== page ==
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85 votes
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Is it true that heavy water is not blue?

Based on your description, I may have found the article you originally saw, or at least one very similar. Researchers from Dartmouth College published a paper$\mathrm{^1}$ in which they report, among ...
airhuff's user avatar
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71 votes

Is it true that heavy water is not blue?

This does seem to be the case. I don't have images of the different types of water, but I did find this overlaid IR-visible spectrum of water and heavy water: As you stated, the presence of deuterium ...
Tyberius's user avatar
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34 votes
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Is an isobar the same as an isotope?

Not quite, an isotope has same number of protons ($ A- N = Z = \mathrm{constant}$), but a different number of neutrons ($\mathrm N$ varies; e.g. $\ce{^3_\color{red}{1}H}$ and $\ce{^2_\color{red}{1}H}$,...
A.K.'s user avatar
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27 votes
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Why is the probability for the signal at 160 in the bromine mass spectrum twice as high as for the signals at 158 and 162?

All possible arrangements of $\ce{Br2}$ molecule: $\displaystyle 79 + 79 = 158$ $\displaystyle \color{red}{79 + 81} = 160$ $\displaystyle \color{red}{81 + 79} = 160$ $\displaystyle 81 + 81 = 162$ ...
Stanislav Bashkyrtsev's user avatar
22 votes
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Can isotopes of a given element be represented by different symbols?

IR-3.3.1 Isotopes of an element The isotopes of an element all bear the same name (but see Section IR-3.3.2) and are designated by mass numbers (see Section IR-3.2). For example, the atom of atomic ...
Berry Holmes's user avatar
  • 4,144
18 votes

Francium has isotopes so how can its atomic mass be a whole number?

For elements with no stable isotope (i.e. francium, radium, and actinium), the atomic mass is chosen to be that of the longest lived isotope. More generally, the masses for stable elements are ...
PJ R's user avatar
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15 votes
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Are stronger bonds always shorter?

This is an interesting question and depending on how you define bond strength the answer is different. Let us for simplicity consider only diatomic molecules and let us assume that the electronic ...
Paul's user avatar
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14 votes
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Is it possible to find the ratio of isotopes only given the mean mass number?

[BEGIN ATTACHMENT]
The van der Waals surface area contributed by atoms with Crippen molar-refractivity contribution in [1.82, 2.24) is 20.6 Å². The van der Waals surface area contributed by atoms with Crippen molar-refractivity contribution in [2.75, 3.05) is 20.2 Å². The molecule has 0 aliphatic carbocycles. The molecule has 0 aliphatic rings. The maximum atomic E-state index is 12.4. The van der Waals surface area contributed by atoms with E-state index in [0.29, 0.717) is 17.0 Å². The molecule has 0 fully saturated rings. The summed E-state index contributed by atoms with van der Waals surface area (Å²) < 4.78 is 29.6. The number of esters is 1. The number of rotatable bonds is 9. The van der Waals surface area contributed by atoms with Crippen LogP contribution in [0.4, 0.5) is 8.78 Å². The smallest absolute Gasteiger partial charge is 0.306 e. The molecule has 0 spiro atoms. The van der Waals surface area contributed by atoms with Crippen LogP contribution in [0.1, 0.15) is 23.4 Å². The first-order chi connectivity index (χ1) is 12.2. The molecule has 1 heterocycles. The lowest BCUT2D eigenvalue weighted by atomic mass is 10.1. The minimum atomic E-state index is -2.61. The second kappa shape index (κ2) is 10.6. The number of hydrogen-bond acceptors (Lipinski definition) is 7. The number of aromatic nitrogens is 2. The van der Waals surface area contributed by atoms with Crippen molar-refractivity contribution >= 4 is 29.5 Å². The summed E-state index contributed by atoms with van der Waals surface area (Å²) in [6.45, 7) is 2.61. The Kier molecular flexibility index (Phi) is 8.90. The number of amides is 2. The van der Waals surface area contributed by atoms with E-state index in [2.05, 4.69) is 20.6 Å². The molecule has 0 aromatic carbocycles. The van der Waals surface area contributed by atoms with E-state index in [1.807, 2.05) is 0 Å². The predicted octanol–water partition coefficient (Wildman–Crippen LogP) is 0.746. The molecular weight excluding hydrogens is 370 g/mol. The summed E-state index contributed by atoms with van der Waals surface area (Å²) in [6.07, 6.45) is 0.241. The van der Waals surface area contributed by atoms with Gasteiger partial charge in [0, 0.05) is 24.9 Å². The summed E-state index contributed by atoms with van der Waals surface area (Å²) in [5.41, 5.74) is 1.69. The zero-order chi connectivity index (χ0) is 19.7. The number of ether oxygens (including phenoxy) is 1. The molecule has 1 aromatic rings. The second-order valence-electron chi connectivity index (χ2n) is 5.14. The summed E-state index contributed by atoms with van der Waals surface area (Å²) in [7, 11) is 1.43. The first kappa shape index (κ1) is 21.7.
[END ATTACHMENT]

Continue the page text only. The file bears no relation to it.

You have two equations and 3 unknowns, so you can't solve it with just that. Say a, b, c are the fractions (as a decimal) of each isotope... $$ a(x) + b(x+1) + c(x+2) = (x+\frac{1}{2}) $$ $$a + b + ...
iammax's user avatar
  • 1,009
13 votes

Is it possible to find the ratio of isotopes only given the mean mass number?

As already stated, the system of equations is underdetermined. But we can get the range of possible solutions. Starting with \begin{equation} xM + y(M+1) + z(M+2) = M + \frac{1}{2} \end{equation} ...
Feodoran's user avatar
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13 votes
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Freezing point of oxygen-18 water

In this paper [1] from 1963, various properties of heavy-oxygen water are measured including the melting point of both $\ce{H2^{18}O}$ and $\ce{D2^{18}O}$. The melting temperatures were measured at: $...
jheindel's user avatar
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13 votes
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Confused by notation of atomic number Z and mass number A on periodic table of elements

Periodic tables of elements (PTEs) are often abused by designers. Books are more trustworthy as long as they are written by scientists. Long story short, the second notation $(\ce{^{12}_{6}C})$ is the ...
andselisk's user avatar
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12 votes

Do isotopic groups cause optical activity?

From a 2007 paper:: Here we show that instrumental advances in Raman optical activity, combined with quantum chemical computations, make it possible to determine the absolute configuration of (R)-[$...
Curt F.'s user avatar
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12 votes
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Is there oxygen isotope exchange between dissolved CO2 and H2O?

As Todd Minehardt points out, not only can the oxygen be exchanged, but this exchange is applied in aqueous geochemistry. The exchange occurs through the formation of carbonic acid, given in blue ...
Oscar Lanzi's user avatar
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11 votes

Is it true that heavy water is not blue?

If you saw it during the 1990s online era, it might well have been reference links on my old website, from this article on physics misconceptions in grade school. I'd been doing some textbook-...
wbeaty's user avatar
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11 votes